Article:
HistoricBridges.org is proud to offer an enormous photo gallery documenting the many parts of this enormous bridge. Please proceed to the photo galleries to see hundreds of photos of this bridge. Below, in this narrative, you will find a few of these photos that further illustrate the general features of the bridge, followed by historical photos of both the tubular bridge and the trusss bridge.

Note: The total bridge length given by HistoricBridges.org is the approximate length from the west end to the east end past the lift span on the main bridge.

Above: The Saint-Lambert Diversion shown to the left, the original truss bridge to the right, and the flyover in the distance. Partially obscured are the western original truss spans including the main span.

Above: The main span of the bridge.

Above: The Saint-Lambert Diversion lift span, shown in raised position.

Above: Historical photo showing construction of the original tubular bridge.

Above: The original tubular girder bridge.

Above: The original tubular girder bridge.

Above: The original tubular girder bridge.

Above: Historical photo showing bridge construction. The trusses were erected around the original tubular girders.

Above: Historical photo showing bridge construction. The trusses were erected around the original tubular girders.

Above: Historical photo showing bridge construction. The trusses were erected around the original tubular girders.

Above: Historical photo showing bridge construction. The trusses were erected around the original tubular girders.

Above: Historical photo showing workers who built the bridge.

Above: The newly completed truss bridge. Note this photo show the original design of the end portal bracing, which no longer remains. Two large plaques, also missing, can be seen on the end posts.

Above: Historical photo showing the streetcar use of one side of the bridge when the bridge was completed.

Above: The newly completed truss bridge, showing the main span.

Above: The newly completed truss bridge.

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Photo Galleries and Videos: Pont Victoria (Victoria Bridge)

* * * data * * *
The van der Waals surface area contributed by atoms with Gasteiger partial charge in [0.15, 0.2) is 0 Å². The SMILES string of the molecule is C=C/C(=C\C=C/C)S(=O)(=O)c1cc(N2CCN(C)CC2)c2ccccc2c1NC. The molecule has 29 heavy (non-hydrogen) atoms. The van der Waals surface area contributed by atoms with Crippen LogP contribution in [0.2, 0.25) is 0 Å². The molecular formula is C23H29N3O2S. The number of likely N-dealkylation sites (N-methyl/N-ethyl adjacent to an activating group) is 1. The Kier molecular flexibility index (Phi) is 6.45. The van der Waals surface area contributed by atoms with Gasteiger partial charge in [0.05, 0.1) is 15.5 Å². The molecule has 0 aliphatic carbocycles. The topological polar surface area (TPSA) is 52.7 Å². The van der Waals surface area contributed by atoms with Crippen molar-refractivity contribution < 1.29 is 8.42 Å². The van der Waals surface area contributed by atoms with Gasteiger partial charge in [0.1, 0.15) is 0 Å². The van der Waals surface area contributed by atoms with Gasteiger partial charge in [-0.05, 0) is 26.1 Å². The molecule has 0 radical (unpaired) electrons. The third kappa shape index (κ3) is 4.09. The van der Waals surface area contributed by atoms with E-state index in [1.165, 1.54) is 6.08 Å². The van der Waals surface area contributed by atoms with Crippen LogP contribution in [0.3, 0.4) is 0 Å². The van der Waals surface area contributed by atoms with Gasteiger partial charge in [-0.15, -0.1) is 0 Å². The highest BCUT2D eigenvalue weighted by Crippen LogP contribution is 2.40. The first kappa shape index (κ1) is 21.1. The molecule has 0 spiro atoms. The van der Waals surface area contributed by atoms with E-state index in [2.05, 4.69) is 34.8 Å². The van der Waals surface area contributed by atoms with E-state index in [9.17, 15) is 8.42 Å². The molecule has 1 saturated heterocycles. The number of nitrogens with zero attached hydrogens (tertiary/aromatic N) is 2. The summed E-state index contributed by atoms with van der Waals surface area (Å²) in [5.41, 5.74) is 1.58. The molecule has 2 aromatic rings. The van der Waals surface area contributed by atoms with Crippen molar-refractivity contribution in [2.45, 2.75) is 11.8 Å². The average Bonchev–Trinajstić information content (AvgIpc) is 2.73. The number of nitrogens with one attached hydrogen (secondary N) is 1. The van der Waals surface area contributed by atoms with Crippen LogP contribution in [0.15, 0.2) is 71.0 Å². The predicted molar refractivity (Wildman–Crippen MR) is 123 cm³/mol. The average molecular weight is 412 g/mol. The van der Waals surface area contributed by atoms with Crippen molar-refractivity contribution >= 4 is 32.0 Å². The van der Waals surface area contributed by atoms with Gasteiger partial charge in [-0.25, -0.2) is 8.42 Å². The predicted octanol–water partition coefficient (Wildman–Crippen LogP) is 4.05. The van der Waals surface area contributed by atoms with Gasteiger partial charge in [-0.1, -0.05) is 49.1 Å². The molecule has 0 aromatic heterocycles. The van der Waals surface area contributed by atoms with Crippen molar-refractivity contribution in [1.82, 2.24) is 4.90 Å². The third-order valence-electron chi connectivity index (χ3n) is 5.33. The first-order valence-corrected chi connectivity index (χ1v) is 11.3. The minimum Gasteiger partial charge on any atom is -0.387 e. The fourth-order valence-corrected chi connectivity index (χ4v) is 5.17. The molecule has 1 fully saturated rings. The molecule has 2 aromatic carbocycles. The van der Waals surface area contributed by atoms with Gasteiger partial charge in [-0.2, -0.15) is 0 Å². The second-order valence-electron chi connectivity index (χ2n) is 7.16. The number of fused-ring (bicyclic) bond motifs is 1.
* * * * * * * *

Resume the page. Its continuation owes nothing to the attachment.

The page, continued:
View Photo Gallery
River Spans Photo-Documentation
Original / Full Size Photos
A collection of overview and detail photos. This gallery offers photos in the highest available resolution and file size in a touch-friendly popup viewer. Alternatively, Browse Without Using Viewer
View Photo Gallery
Photos Driving Over Bridge
Original / Full Size Photos
A collection of overview and detail photos. This gallery offers photos in the highest available resolution and file size in a touch-friendly popup viewer. Alternatively, Browse Without Using Viewer
View Photo Gallery
Lift Spans and Far Eastern Spans Photo-Documentation
Original / Full Size Photos
A collection of overview and detail photos. This gallery offers photos in the highest available resolution and file size in a touch-friendly popup viewer. Alternatively, Browse Without Using Viewer
View Photo Gallery
River Spans Photo-Documentation
Mobile Optimized Photos
A collection of overview and detail photos. This gallery features data-friendly, fast-loading photos in a touch-friendly popup viewer. Alternatively, Browse Without Using Viewer
View Photo Gallery
Photos Driving Over Bridge
Mobile Optimized Photos
A collection of overview and detail photos. This gallery features data-friendly, fast-loading photos in a touch-friendly popup viewer. Alternatively, Browse Without Using Viewer
View Photo Gallery
Lift Spans and Far Eastern Spans
Mobile Optimized Photos
A collection of overview and detail photos. This gallery features data-friendly, fast-loading photos in a touch-friendly popup viewer. Alternatively, Browse Without Using Viewer
View Video
CarCam: Westbound Crossing
Full Motion Video
Note: The downloadable high quality version of this video (available on the video page) is well worth the download since it offers excellent 1080 HD detail and is vastly more impressive than the compressed streaming video. Streaming video of the bridge. Also includes a higher quality downloadable video for greater clarity or offline viewing.
View Video
St. Lambert Diversion Lift Span Raising
Full Motion Video
Note: The downloadable high quality version of this video (available on the video page) is well worth the download since it offers excellent 1080 HD detail and is vastly more impressive than the compressed streaming video. Streaming video of the bridge. Also includes a higher quality downloadable video for greater clarity or offline viewing.
View Video
St. Lambert Diversion Lift Span Lowering
Full Motion Video
Note: The downloadable high quality version of this video (available on the video page) is well worth the download since it offers excellent 1080 HD detail and is vastly more impressive than the compressed streaming video. Streaming video of the bridge. Also includes a higher quality downloadable video for greater clarity or offline viewing.

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Maps and Links: Pont Victoria (Victoria Bridge)